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Why You Should Want to Have Your Mind Blown

By Rafi B. from Somewhere in Texas :) (Flickr) [CC BY 2.0 (http://creativecommons.org/licenses/by/2.0)], via Wikimedia Commons

Un-Game Principle: While not comfortable, the examined life is an empowered, more peaceful life.

Caution. The word ‘should’ should raise a red flag in your mind. It’s usually used in a sentence that has someone else’s answer for a problem or challenge of yours. If only it were that easy. But no, answers that work for us are usually hard-won and gained in our own green time. What you can do is try another’s words on to see if they make sense to you. To your best Self, not your worst self, that is. You do know the difference, don’t you?

In our comfort zone nothing blows our mind. By definition, we’re at ease there, even when we’re critical of something or someone. After all, it’s familiar, and familiar is comforting. Life looks and acts as we expect, and we ourselves are well-applauded actors on its stage. That would be just fine if life stayed put or we were willing to settle for a tepid existence. But life doesn’t stay put. Rather it is unpredictable and impermanent, and like it or not, that’s the challenge and opportunity that’s ours to master. And to master life’s challenges, we need to expand our comfort zone.

What expands our comfort zone is a good question to engage with. Not just once because if you have an answer, you close the inquiry down, and learning something depends very much on an awakened sustained curiosity. Yours!

Consider the following as one answer of possible many answers:

Your comfort zone expands only when you get out of it and are willing to consider something that blows your mind (is at the edge of or outside of your known territory). ”I can’t” is generally a statement that calls the comfort zone home.

A manager (parent/teacher) who has the belief “I should control and correct my employees” (children, students) would have his or her mind blown by someone who believes “Employees (children, students) produce ordinary results when micromanaged.” Imagining oneself in a different mindset with different behaviors is akin to drifting in a rowboat without oars. Needless to say, few of us could imagine ourselves relishing that experience, and so many of us stay right where it is comfortable. We do the same thing over and over again. And if it’s uncomfortable, we keep on anyway, hoping for different results. Exhilarating? NOT!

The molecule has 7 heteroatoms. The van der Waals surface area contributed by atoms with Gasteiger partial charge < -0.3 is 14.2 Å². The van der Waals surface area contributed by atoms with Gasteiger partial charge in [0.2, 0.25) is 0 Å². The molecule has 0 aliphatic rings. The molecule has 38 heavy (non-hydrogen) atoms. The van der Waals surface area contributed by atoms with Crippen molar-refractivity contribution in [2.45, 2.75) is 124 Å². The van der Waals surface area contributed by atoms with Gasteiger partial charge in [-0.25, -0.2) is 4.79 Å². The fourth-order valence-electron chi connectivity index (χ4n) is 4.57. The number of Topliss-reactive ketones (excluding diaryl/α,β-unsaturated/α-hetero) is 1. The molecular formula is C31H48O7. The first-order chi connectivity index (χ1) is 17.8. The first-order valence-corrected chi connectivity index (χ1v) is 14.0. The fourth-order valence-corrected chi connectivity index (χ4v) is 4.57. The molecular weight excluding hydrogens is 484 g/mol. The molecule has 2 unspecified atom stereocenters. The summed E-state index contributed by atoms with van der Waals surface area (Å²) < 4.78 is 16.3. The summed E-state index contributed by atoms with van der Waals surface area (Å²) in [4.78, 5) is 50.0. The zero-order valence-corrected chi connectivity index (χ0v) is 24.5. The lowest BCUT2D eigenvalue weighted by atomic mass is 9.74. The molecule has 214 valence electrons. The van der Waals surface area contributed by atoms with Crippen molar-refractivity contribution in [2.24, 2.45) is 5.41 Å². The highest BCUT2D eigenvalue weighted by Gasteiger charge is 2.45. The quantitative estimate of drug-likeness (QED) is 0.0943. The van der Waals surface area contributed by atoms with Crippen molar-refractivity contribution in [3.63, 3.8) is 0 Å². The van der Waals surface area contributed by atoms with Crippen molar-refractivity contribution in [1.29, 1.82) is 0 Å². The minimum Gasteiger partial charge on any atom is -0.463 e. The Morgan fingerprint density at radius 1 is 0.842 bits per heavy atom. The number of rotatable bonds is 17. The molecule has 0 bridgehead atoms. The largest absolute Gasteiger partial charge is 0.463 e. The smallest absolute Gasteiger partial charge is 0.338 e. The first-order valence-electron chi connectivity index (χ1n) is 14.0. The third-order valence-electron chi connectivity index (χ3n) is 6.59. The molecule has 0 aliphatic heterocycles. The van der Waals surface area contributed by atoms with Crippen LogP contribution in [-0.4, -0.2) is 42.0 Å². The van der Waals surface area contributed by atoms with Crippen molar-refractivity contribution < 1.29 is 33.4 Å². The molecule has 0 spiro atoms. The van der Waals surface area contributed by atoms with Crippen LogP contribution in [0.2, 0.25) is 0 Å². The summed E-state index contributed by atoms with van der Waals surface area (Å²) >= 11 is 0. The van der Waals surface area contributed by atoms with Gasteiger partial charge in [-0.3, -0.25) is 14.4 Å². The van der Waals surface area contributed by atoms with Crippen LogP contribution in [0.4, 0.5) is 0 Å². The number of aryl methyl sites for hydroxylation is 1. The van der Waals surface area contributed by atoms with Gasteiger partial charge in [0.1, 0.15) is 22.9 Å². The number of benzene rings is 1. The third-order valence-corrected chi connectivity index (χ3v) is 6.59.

No wonder things don’t change easily. No wonder we wonder: “Isn’t there more to life than this?”

Our discomfort has much to teach us. If we’re courageous and do what feels counter-intuitive, namely embrace the discomfort and engage with the thing that blows our mind and may send us into an “I can’t” fit, we may discover that there are some surprising gifts. We might see an employee from whom we stopped expecting good work become motivated. “Hmm, I wonder what my micromanaging had to do with his underwhelming performance?” Or we may hear words of genuine appreciation that were sparse when we micromanaged. We may get better results than the results we were able to even imagine with our old mindset and behaviors.

Who knows? Life (and people) are unpredictable. Accept rather than fight it.

If we persevere, we may discover more and more benefits of being a catalyst for our and others’ growth and learning rather than the embodiment of the command and control model that’s decidedly dead, just not buried everywhere yet. More importantly however, we get to discover that the new mindset and behavior, so strange and uncomfortable at first, has now been incorporated into our comfort zone. Our comfort zone has expanded. And so has our peacefulness.

Isn’t that prize worth the willingness and the courage to have your mind blown?

Try it on something you think you could not possibly change. How about doing, doing, doing? Hurrying, hurrying, hurrying?

Have I now gone from preaching to meddling? Welcome to your discomfort zone!

2 Responses to Why You Should Want to Have Your Mind Blown

  • Pam Thorp says:

    This was a very helpful blog and was a good reminder to be self observant and not allow ourselves to slip into complacency or a stale comfort zone. Accepting the ever changing world of interactions and adjusting and developing a new mindset can go a long way in readjusting your world view and personal happiness. This blog was very helpful and thoughtful!

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